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HMRC’s Proposed Debt Recovery Powers Criticised

HMRC’s Proposed Debt Recovery Powers Criticised

Leading trade organisations have criticised plans outlined by Chancellor George Osborne to allow Her Majesty’s Revenue & Customs to take taxes directly from taxpayers’ bank accounts.

Under the Direct Recovery of Debts (DRD) scheme HMRC would be granted powers to seize unpaid tax directly from individuals' and businesses' bank accounts without applying for court approval. HMRC has claimed that it will only target taxpayers who owe more than £1,000 and have sufficient funds to pay and still leave a minimum £5,000 buffer across all their accounts (including bank and building society accounts and ISAs).

When HMRC identifies a suitable account for DRD, it will first notify the bank or building society to freeze funds up to the value of the debt. The account holder will then be notified and will have 14 days from the date of notification to either pay by other means or object.

Small businesses worried tax proposals

In a letter to HMRC, the head of the British Bankers’ Association, Anthony Browne, said that banks do not believe that the taxman can be trusted to fairly and safely take money from peoples’ accounts.

“It is clear that HMRC’s performance cannot yet be considered as sufficiently competent to wield an unchecked power this strong, at least not without significant reputational damage and potential litigation. HMRC would effectively be a judge in its own cause,” the letter states.

The letter also urges Mr Osborne to seek legal advice on whether the rules would breach the Human Rights Act.

The BBA’s concerns are shared by the Law Society, with a spokesman for the professional association branding the debt recovery proposals as “draconian and regressive”.

The Society’s Gary Richards said that lawyers fear that HMRC ‘has a tendency to press on even when it has not demonstrated any need for additional powers”.

“We agree that tax that is due must be paid, but HMRC’s existing powers – if properly used – are sufficient. There are already streamlined procedures for recovery of tax due in UK courts. We are concerned that the direct recovery of debt from bank accounts without judicial supervision may not comply with data protection or human rights legislation.”

Small businesses have also hit out at the plans, saying that they feel the proposals could be seen unfairly targeting small firms. They also believe that the proposals fail to take into account unexpected costs often facing small businesses such as stock or new investment, which can be considerable and above the allowed £5,000 cash safety net outlined in the plans.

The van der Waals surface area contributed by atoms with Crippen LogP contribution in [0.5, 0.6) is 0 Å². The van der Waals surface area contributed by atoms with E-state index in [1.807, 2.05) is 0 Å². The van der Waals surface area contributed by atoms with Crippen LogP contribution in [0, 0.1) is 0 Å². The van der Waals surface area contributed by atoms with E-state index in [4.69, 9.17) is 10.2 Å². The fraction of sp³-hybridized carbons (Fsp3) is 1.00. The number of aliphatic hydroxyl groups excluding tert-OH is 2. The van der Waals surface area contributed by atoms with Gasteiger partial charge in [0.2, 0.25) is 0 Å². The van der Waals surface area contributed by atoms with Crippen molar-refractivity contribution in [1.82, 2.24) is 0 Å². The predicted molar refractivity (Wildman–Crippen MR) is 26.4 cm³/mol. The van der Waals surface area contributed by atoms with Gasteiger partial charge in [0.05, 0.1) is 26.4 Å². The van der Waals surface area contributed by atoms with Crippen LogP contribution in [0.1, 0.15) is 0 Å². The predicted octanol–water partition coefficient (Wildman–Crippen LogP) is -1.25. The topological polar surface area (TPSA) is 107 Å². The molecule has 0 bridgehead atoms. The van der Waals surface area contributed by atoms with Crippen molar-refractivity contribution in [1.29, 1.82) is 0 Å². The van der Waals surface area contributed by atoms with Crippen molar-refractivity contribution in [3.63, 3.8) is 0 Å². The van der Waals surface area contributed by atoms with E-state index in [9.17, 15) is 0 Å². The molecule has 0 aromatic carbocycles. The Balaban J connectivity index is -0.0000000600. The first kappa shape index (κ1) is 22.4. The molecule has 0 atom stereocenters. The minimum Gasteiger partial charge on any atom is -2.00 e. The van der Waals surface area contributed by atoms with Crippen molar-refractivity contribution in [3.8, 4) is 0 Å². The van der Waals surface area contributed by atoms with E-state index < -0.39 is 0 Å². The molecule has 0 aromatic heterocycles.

"Our members are unequivocal in their condemnation of tax avoidance and the tax evasion practices that have received significant coverage in the media, in particular the practices of large corporates. However, many of our members already feel that they are unfairly targeted by HMRC and these proposals do little to dispel this commonly held belief. The smaller scope of their operations means many small business owners feel much more vulnerable to investigations than larger firms with more complex tax arrangements,” the Forum of Private Business’ Alexander Jackman explains.

Return of cash under the mattress

Experts believe that if the plans are implemented around 17,000 people a year would have money seized under the debt recovery powers, all without the need for HMRC to go to court. Concerns have also been raised that the new rules may lead to a return of a cash under the mattress culture, with worried savers keeping their money at home, to be safe from the HMRC’s reach.

The ICAEW has also warned that the plans may simply encourage people to move their funds offshore.

“Those who intend to avoid paying tax can – once they know that direct recovery of debts is an option – easily side-step it by taking their funds out of their UK bank accounts. HMRC does not explain how it would counteract this simple and obvious strategy,” it warns.

At IBB Solicitors we advise on all aspects of UK taxation with emphasis on Inheritance Tax and Capital Gains Tax. We have an accountant within the team to enable us to provide a comprehensive service to our clients.

Contact IBB's experienced wills and trusts solicitors today to discuss your inheritance tax and estate planning issue. Call us today on 01494 790002 or email jacqueline.almond@ibblaw.co.uk